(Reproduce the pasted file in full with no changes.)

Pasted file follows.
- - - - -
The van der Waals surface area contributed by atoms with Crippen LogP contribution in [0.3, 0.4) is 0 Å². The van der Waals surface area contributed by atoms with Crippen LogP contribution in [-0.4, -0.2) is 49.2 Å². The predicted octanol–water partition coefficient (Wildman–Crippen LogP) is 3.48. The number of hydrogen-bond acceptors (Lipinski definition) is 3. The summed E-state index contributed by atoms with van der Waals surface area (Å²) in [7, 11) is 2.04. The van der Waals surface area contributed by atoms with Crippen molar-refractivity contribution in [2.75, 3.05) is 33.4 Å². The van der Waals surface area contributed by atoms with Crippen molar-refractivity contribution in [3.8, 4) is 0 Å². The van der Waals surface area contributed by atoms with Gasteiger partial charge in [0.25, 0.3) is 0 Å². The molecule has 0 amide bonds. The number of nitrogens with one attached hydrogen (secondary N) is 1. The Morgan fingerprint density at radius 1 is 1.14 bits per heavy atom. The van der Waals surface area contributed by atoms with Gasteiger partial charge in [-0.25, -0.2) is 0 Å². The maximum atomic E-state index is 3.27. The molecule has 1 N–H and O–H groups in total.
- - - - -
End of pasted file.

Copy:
The van der Waals surface area contributed by atoms with Crippen LogP contribution in [0.3, 0.4) is 0 Å². The van der Waals surface area contributed by atoms with Crippen LogP contribution in [-0.4, -0.2) is 49.2 Å². The predicted octanol–water partition coefficient (Wildman–Crippen LogP) is 3.48. The number of hydrogen-bond acceptors (Lipinski definition) is 3. The summed E-state index contributed by atoms with van der Waals surface area (Å²) in [7, 11) is 2.04. The van der Waals surface area contributed by atoms with Crippen molar-refractivity contribution in [2.75, 3.05) is 33.4 Å². The van der Waals surface area contributed by atoms with Crippen molar-refractivity contribution in [3.8, 4) is 0 Å². The van der Waals surface area contributed by atoms with Gasteiger partial charge in [0.25, 0.3) is 0 Å². The molecule has 0 amide bonds. The number of nitrogens with one attached hydrogen (secondary N) is 1. The Morgan fingerprint density at radius 1 is 1.14 bits per heavy atom. The van der Waals surface area contributed by atoms with Gasteiger partial charge in [-0.25, -0.2) is 0 Å². The maximum atomic E-state index is 3.27. The molecule has 1 N–H and O–H groups in total.